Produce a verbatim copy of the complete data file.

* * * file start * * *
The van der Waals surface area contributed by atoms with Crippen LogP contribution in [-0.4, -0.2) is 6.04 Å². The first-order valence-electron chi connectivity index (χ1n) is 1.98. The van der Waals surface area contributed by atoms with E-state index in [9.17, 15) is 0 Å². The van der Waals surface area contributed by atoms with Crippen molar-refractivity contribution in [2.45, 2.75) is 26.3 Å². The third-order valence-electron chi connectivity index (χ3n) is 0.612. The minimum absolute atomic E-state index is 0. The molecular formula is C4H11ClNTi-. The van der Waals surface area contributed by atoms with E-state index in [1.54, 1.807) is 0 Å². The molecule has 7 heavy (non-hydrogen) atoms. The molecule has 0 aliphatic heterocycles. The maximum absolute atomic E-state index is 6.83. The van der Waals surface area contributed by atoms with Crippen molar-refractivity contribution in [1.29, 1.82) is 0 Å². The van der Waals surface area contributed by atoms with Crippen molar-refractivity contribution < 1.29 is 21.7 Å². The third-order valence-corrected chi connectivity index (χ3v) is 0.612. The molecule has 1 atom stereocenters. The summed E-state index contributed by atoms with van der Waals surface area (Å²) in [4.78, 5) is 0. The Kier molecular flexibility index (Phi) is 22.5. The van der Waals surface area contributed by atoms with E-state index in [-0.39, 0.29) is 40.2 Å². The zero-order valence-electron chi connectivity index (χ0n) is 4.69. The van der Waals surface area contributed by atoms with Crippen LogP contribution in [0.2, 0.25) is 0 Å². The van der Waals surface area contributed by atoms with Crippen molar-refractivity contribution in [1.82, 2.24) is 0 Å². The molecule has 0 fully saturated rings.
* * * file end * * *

The van der Waals surface area contributed by atoms with Crippen LogP contribution in [-0.4, -0.2) is 6.04 Å². The first-order valence-electron chi connectivity index (χ1n) is 1.98. The van der Waals surface area contributed by atoms with E-state index in [9.17, 15) is 0 Å². The van der Waals surface area contributed by atoms with Crippen molar-refractivity contribution in [2.45, 2.75) is 26.3 Å². The third-order valence-electron chi connectivity index (χ3n) is 0.612. The minimum absolute atomic E-state index is 0. The molecular formula is C4H11ClNTi-. The van der Waals surface area contributed by atoms with E-state index in [1.54, 1.807) is 0 Å². The molecule has 7 heavy (non-hydrogen) atoms. The molecule has 0 aliphatic heterocycles. The maximum absolute atomic E-state index is 6.83. The van der Waals surface area contributed by atoms with Crippen molar-refractivity contribution in [1.29, 1.82) is 0 Å². The van der Waals surface area contributed by atoms with Crippen molar-refractivity contribution < 1.29 is 21.7 Å². The third-order valence-corrected chi connectivity index (χ3v) is 0.612. The molecule has 1 atom stereocenters. The summed E-state index contributed by atoms with van der Waals surface area (Å²) in [4.78, 5) is 0. The Kier molecular flexibility index (Phi) is 22.5. The van der Waals surface area contributed by atoms with E-state index in [-0.39, 0.29) is 40.2 Å². The zero-order valence-electron chi connectivity index (χ0n) is 4.69. The van der Waals surface area contributed by atoms with Crippen LogP contribution in [0.2, 0.25) is 0 Å². The van der Waals surface area contributed by atoms with Crippen molar-refractivity contribution in [1.82, 2.24) is 0 Å². The molecule has 0 fully saturated rings.